Working Artist Group

Business, Coaching & Management Services for the Working Artist

"The Force is Strong With This One"

Krista GanoComment

I recently took my kids to see the Star Wars exhibit at The Denver Art Museum.  It's kind of crazy wonderful and I highly recommend it if you love film making, Star Wars, clothing, art, behind the scenes stories, etc.  Here are the amazing things I was able to show my kids through this experience.  The best thing was that through them, I was reminded how magic is made.

1 – It’s a process – We got to see incredible concept art.  You can see how characters morphed and changed before they became what we see in the films. There is so much pressure in our world to be good from the start or to get it right the first time.  The truth is that lightning rarely strikes on the first try.  Art is a process.  It takes work and dedication.  We need to give ourselves the space and grace to fail, laugh, learn & use that learning to re-build something better.

2 – Inspiration and influence come from everywhere! - In all of the Star Wars films, they use influences from history, animals, movement, color and so much more. The costumes, in particular, are laden with influences from military uniforms, ancient Asian cultures, Mexican revolutionaries, monastic minimalism and royalty to name a few.  We can be influenced by SO much in this world.  So, seek inspiration everywhere and when you find it, don’t be afraid to go deeper.  This will make you an explorer of history, of your community, of other cultures and ultimately of yourself.  Then, use all of those adventures and textures to tell your story.

3 – There is great power in the details –   It inspires me to hear other artists explain how they created something.  The inspiration for a chef's famous dish, the things a costume designer conveys down to every button of a costume, how an actor connects to character so deeply that we are able to experience through them.  It is in the details that we capture our audience and plunge them into story.  I had a design professor in college who told us he never took it for granted that there would be experts in the audience.  If he was designing a set for a period piece, and chose to overlook the accuracy of a doorknob, there would be a doorknob expert in the audience at some point.  And that mistake could transport that 1 person out of the story, and make them question the entire experience.  That was unacceptable to him.  Our favorite films are FULL of incredible details.  Every single detail supports the story.  If you are trying to move to the next level of your career, consider dedicating time to the details.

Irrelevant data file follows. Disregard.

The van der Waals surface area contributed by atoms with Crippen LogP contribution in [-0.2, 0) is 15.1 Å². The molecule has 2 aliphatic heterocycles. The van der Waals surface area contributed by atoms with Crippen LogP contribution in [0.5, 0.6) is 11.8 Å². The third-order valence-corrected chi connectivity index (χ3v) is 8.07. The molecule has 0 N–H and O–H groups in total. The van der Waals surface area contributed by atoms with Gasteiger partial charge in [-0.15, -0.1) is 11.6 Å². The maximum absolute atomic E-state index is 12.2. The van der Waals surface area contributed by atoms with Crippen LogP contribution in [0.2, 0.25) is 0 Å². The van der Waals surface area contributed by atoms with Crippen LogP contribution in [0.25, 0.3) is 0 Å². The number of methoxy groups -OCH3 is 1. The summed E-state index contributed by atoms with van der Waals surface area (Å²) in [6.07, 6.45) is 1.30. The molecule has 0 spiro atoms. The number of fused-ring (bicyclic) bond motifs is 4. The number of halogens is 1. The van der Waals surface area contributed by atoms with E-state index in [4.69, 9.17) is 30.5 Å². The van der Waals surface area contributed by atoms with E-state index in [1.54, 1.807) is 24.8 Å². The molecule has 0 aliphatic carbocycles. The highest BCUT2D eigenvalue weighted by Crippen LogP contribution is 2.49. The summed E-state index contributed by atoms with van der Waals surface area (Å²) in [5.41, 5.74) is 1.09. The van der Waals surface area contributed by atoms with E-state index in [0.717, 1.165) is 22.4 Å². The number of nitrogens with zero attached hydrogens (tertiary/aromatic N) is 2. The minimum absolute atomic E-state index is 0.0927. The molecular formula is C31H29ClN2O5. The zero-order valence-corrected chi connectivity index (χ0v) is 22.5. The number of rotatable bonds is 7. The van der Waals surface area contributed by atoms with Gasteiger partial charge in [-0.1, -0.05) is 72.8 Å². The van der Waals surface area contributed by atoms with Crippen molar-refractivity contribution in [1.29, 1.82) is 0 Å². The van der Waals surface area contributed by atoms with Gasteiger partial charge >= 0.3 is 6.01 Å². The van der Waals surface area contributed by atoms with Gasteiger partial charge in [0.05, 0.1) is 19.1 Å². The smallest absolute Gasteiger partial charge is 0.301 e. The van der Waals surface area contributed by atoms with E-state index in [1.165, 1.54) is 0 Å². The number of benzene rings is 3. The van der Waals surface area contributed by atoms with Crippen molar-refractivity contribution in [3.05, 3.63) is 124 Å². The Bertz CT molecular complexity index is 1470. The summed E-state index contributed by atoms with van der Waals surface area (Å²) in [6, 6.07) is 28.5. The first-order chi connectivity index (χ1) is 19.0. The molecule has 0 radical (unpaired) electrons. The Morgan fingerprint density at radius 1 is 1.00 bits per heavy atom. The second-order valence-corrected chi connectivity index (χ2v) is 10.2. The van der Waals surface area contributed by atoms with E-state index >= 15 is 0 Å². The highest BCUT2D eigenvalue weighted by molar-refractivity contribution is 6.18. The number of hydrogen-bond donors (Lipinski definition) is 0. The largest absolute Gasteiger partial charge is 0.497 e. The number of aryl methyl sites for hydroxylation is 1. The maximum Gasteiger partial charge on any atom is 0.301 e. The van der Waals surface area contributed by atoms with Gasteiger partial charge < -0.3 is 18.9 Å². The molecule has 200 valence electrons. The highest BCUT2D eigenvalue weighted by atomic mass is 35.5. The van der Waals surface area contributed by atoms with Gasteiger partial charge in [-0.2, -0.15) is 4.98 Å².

4 -  Production is a team sport – You may not be an expert at clothing from the 1800s, but your costume designer may be.  You may not know how to execute a certain shot, but your cinematographer will.   You may not know how any one is going to bare the depth of soul necessary to truly convey your words, but an actor will.  And, if they don’t…I bet they will figure it out.  We can not and are not meant to be experts in all things.  In fact, a HUGE red flag is a project where the producer is the writer is the director is the actor is the editor.  Whether you are in theater or film, it is a team sport!  And if you are doing it as a business, learning to share your vision in such a way that others will join you, is a necessity.  And then, you must hold your project with open hands and allow your team to imprint their expertise onto your vision.  That is a crucial piece of our art form and we are all better for it.

 

Star Wars and the Power of Costume is at
The Denver Art Museum until April 2, 2017.